Timea Bacsinszky

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Timea Bacsinszky
Timea Bacsinszky 2008 (1).jpg
Bacsinszky in 2008
Full name Timea Bacsinszky
Country   Switzerland
Residence Belmont-sur-Lausanne, Switzerland
Born (1989-06-08) 8 June 1989 (age 25)
Lausanne, Switzerland
Height 1.70 m (5 ft 7 in)
Turned pro October 2004
Plays Right-handed (two-handed backhand)
Prize money $1,400,460
Career record 285–157
Career titles 1 WTA, 12 ITF
Highest ranking 37 (7 June 2010)
Current ranking 71 (7 July 2014)
Grand Slam Singles results
Australian Open 2R (2008)
French Open 2R (2007, 2008, 2009, 2010, 2014)
Wimbledon 2R (2008, 2009, 2014)
US Open 3R (2008)
Other tournaments
Olympic Games 1R (2008)
Career record 129–73
Career titles 3 WTA, 14 ITF
Highest ranking 36 (31 January 2011)
Current ranking 221 (7 July 2014)
Grand Slam Doubles results
Australian Open 2R (2010, 2011)
French Open 2R (2008)
Wimbledon 2R (2010)
US Open 3R (2010)
Mixed Doubles
Grand Slam Mixed Doubles results
Wimbledon 1R (2010)
US Open 1R (2010)
Team competitions
Fed Cup 18–16
Last updated on: 7 July 2014.

Timea Bacsinszky (born 8 June 1989 in Lausanne) is a Swiss tennis player.

Bacsinszky has won one singles and three doubles titles on the WTA tour, as well as 12 singles and 14 doubles titles on the ITF circuit in her career. On 7 June 2010, she reached her best singles ranking of world number 37. On 31 January 2011, she peaked at world number 36 in the doubles rankings.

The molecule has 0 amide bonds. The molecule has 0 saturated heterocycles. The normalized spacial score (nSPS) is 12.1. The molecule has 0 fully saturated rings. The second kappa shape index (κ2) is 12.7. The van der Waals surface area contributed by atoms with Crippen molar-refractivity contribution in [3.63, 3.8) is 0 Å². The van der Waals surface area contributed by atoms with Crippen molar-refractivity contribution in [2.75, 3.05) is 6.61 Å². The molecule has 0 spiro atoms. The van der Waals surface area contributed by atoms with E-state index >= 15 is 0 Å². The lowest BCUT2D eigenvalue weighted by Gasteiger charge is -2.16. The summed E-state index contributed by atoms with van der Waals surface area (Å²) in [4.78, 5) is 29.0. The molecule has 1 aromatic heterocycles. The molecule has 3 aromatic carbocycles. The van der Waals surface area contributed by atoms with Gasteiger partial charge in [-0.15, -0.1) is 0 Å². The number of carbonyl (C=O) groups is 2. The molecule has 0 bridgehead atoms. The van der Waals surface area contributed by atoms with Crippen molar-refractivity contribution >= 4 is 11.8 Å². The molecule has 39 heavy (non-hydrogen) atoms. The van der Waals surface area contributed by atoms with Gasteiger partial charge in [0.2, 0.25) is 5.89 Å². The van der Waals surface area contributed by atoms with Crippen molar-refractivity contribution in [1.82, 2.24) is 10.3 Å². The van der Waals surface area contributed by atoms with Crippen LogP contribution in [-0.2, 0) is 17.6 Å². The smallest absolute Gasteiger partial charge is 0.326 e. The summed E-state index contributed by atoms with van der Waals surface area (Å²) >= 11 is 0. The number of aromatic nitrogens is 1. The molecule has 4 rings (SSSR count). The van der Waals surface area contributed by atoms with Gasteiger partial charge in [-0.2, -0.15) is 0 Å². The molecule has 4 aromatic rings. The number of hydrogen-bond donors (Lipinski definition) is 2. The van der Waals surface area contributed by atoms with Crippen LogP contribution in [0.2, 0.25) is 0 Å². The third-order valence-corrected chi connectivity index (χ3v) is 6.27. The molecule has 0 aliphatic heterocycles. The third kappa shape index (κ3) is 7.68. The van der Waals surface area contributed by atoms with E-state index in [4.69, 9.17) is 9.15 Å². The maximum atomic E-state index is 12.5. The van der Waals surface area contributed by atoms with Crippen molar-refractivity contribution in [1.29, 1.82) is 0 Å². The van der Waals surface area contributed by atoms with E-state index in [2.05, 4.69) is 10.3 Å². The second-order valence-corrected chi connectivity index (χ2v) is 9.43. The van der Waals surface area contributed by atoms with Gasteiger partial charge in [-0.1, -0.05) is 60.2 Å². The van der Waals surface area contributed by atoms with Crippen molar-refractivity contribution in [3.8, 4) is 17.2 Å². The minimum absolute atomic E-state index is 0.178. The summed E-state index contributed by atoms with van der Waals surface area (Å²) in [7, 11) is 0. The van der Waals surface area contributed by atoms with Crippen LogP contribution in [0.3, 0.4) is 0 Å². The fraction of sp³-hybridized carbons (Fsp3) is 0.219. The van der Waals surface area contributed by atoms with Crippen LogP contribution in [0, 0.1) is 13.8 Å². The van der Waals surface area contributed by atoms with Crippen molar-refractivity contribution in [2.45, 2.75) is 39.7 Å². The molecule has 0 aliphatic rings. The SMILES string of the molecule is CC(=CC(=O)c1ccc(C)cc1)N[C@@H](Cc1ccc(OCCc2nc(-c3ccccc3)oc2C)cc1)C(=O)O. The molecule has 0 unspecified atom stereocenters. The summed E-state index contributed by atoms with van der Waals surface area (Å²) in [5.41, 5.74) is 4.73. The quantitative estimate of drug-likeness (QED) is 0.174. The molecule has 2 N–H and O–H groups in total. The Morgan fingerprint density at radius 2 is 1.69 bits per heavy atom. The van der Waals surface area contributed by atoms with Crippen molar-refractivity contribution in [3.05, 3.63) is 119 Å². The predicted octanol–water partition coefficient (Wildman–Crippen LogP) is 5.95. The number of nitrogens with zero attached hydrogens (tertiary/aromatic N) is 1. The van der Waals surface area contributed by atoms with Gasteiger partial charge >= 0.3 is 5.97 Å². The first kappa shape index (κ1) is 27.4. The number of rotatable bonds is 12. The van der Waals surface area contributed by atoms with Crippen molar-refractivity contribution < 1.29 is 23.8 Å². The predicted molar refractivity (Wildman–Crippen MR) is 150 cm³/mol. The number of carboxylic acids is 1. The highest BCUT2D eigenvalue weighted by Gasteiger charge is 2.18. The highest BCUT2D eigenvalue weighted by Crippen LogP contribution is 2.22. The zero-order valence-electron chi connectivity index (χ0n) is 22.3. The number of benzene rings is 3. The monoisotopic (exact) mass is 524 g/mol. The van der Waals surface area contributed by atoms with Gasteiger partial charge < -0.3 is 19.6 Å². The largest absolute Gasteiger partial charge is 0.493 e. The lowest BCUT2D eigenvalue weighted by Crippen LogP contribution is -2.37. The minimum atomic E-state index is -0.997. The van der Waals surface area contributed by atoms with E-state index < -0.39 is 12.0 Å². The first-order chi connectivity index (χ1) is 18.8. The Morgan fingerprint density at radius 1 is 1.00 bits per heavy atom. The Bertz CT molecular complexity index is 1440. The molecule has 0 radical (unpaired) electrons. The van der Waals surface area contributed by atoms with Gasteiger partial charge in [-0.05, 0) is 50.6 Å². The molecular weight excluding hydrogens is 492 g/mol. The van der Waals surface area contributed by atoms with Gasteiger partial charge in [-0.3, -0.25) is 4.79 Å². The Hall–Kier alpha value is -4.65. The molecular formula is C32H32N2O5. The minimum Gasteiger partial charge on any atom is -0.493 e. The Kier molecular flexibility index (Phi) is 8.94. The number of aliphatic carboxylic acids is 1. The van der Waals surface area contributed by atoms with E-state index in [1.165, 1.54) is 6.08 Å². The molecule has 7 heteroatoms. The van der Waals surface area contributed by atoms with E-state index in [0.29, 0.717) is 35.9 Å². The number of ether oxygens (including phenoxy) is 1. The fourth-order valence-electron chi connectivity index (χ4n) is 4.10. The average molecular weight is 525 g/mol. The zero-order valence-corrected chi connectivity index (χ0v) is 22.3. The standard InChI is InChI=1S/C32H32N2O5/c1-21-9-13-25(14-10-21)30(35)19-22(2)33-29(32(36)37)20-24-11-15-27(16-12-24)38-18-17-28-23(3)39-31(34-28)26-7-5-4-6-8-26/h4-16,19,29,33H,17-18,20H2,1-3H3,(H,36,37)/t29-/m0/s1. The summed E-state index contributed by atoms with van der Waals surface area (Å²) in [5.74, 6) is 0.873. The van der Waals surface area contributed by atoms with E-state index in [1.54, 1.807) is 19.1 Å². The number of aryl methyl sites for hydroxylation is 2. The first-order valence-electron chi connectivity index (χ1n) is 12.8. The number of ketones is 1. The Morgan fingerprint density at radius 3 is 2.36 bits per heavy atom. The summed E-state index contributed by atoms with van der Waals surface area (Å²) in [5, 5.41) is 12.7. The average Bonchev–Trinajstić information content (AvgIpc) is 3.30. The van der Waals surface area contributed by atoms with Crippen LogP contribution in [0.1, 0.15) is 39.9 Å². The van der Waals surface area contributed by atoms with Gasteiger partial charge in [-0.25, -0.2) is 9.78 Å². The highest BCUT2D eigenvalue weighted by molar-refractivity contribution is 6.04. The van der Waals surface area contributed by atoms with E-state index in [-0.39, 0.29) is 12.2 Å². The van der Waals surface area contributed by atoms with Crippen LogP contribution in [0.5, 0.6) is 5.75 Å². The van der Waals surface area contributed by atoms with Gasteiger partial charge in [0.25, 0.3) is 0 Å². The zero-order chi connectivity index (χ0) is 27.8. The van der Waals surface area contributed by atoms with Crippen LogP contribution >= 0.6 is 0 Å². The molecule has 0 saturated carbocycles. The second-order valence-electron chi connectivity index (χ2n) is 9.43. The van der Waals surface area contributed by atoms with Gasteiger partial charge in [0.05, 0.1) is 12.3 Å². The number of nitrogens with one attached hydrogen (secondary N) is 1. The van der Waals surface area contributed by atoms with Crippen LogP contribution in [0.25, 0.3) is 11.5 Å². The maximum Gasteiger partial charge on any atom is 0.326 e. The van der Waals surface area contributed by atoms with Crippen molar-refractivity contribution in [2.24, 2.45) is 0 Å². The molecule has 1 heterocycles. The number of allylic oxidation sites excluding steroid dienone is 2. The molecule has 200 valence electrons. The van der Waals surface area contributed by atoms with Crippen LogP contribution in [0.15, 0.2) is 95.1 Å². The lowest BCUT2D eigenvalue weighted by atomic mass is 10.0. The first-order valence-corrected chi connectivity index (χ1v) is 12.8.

Playing for Switzerland at the Fed Cup, Bacsinszky has a win–loss record of 18–16.[1]

Personal life[edit]

Bacsinszky's father, Igor, is a Hungarian tennis coach from Romania, her mother a dentist from Hungary. She has one brother, Daniel (music teacher), and two sisters, Sophie (musician and student) and Melinda. Bacsinszky began playing tennis aged 3.



During Bacsinszky's junior career, she reached the semifinals of the 2004 Australian Open, losing to Shahar Pe'er, the 2004 French Open, losing to Mădălina Gojnea, and the 2005 Australian Open, losing to Hungarian Ágnes Szávay.

Her breakthrough professional tournament was the 2006 Zurich Open, qualifying and then defeating former Grand Slam champion Anastasia Myskina and Italian Francesca Schiavone. Her fairytale run in her native country was ended by former world number one Maria Sharapova.

Bacsinszky, however, did not enjoy as much success after the quarterfinal appearance in Zürich, winning only two WTA Tour matches, against Olga Savchuk in Fes and Zheng Jie at the 2007 French Open.

Bacsinszky had an excellent start to 2008 by reaching the semifinals of the Tier II Proximus Diamond Games in Antwerp, Belgium, where she won three qualifying matches before beating several players in the main draw – including third seed Daniela Hantuchová in a retirement – and then won the first set against world number one Justine Henin before losing the next two. 

In 2009, she won her first WTA Tour singles title over Sabine Lisicki in straight sets at the Luxembourg Open.

Bacsinszky had a good rund at the 2010 Sony Ericsson Open where she gained direct entry, ranked 54th in the world. In the first round she beat Bethanie Mattek-Sands and in the second round gained the biggest win of her career by defeating eighth seed and world number 11 Li Na. She faced Polona Hercog in the third round but lost to Yanina Wickmayer in the fourth round.